A few months ago, the Hazel Village animals made paintings and had an art show. Juliette Rabbit so enjoyed that. She actually took two of the paintings home. One is called Flying Monster Pig which she painted herself and is of a flying pig monster. The other was a gift from her friend Zoe Rabbit, inspired by a Georgia O'Keeffe painting. It is of luxuriant orange squash blossoms.
Juliette hung both of these paintings in her parlor, and she was quite happy with them. But after a while, she said, she began to wish they had fancy picture frames, "just to add that touch of refinement." So she decided to take matters into her own paws.
For the first frame, she took thin wooden sticks and cut them into pieces with 45 degree angles on the ends. Juliette said, "45 degrees is the exact amount of pointiness where if you put two of them together, it will make a square corner. I made a little guide to trace by folding a square of paper diagonally. But I suppose if you must, you could eyeball it."
Here are the four pieces of wood Juliette cut. She said, "Note how the outside edges of the sticks are a little bit longer than the edges of the painting."
She painted the wood pieces with golden paint.
She used darker gold paint and a tiny brush to add little swirls and flourishes. Juliette is an expert at this because of all her china painting practice. I asked her if she would agree with the statement "Done is better than perfect." She made a noncommittal grunting sound.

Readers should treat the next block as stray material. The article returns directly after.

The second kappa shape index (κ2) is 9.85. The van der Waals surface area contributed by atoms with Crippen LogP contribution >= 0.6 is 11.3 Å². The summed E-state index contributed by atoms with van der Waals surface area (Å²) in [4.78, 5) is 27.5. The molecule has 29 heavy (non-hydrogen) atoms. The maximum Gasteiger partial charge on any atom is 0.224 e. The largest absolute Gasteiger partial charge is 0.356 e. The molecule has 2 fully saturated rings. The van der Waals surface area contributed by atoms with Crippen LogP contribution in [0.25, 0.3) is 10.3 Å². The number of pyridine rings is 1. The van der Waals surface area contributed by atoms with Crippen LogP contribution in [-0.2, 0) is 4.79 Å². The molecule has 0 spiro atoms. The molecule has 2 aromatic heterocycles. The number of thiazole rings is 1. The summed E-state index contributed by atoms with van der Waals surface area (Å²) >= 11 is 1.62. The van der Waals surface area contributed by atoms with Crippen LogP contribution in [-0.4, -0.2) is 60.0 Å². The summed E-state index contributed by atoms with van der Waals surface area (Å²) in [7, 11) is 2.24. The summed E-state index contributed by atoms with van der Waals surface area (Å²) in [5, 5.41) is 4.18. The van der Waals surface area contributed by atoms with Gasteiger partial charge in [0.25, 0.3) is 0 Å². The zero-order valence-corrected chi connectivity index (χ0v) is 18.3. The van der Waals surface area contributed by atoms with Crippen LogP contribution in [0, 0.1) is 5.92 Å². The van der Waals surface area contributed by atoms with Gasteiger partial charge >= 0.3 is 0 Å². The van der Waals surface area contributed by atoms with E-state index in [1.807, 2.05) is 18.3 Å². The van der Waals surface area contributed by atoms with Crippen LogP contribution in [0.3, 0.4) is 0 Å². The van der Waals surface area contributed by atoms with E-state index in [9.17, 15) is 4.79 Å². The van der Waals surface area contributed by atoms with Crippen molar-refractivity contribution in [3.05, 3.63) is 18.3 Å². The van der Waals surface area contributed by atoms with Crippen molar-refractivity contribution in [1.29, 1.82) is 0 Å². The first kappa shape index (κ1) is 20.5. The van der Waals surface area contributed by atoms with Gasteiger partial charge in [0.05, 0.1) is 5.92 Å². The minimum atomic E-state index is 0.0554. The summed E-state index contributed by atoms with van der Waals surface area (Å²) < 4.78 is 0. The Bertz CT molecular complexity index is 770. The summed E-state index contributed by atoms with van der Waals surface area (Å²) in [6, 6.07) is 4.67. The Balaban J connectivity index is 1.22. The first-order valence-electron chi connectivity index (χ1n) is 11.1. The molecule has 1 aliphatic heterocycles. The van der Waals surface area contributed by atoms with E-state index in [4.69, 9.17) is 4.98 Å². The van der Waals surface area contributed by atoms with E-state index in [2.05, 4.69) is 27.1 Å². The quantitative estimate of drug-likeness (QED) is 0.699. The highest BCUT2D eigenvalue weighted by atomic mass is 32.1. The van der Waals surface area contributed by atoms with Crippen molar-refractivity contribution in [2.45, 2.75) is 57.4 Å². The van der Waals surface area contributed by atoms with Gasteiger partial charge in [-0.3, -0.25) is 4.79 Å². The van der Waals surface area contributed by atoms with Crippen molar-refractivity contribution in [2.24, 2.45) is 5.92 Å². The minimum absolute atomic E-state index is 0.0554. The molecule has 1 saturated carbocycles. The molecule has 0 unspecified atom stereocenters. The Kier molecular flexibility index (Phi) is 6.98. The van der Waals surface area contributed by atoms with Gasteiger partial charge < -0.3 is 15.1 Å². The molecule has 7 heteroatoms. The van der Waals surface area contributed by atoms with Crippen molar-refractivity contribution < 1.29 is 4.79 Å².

For the other painting, Juliette traced the edges of the canvas onto a piece of cardboard. She then drew two elaborate outlines, one outside and one inside the shape she had traced. Elaborate means fancy. The outside was a little bigger than her painting and the inside was a little smaller than her painting.
Very carefully, she cut out the outside shape. Then, more carefully still, she cut out the inside shape.
She decorated this frame with paint, markers, and sequins.
Then it was time to attach frames to the paintings. Juliette glued the cardboard frame onto Flying Monster Pig. Then she glued the four wood pieces to the sides of Zoe's squash painting, taking care to line up the corners neatly.
While Juliette waited for the paint and glue to dry on her frames, she cleaned up. She put the lids back on her paint jars. She put her scissors and pencils away in their places. She wiped up the paint and glue she had spilled, which was not much because Juliette is the tidiest of rabbits.
The glue was still not dry, so the rabbit girl sang a little song to pass the time. It went like this:
Glue, glue, glue -
Nothing else will do, do, do.
Makes it good as new, new, new!
Finally, the glue was dry! Juliette hung the paintings back up. She sighed in relief. Much more refined!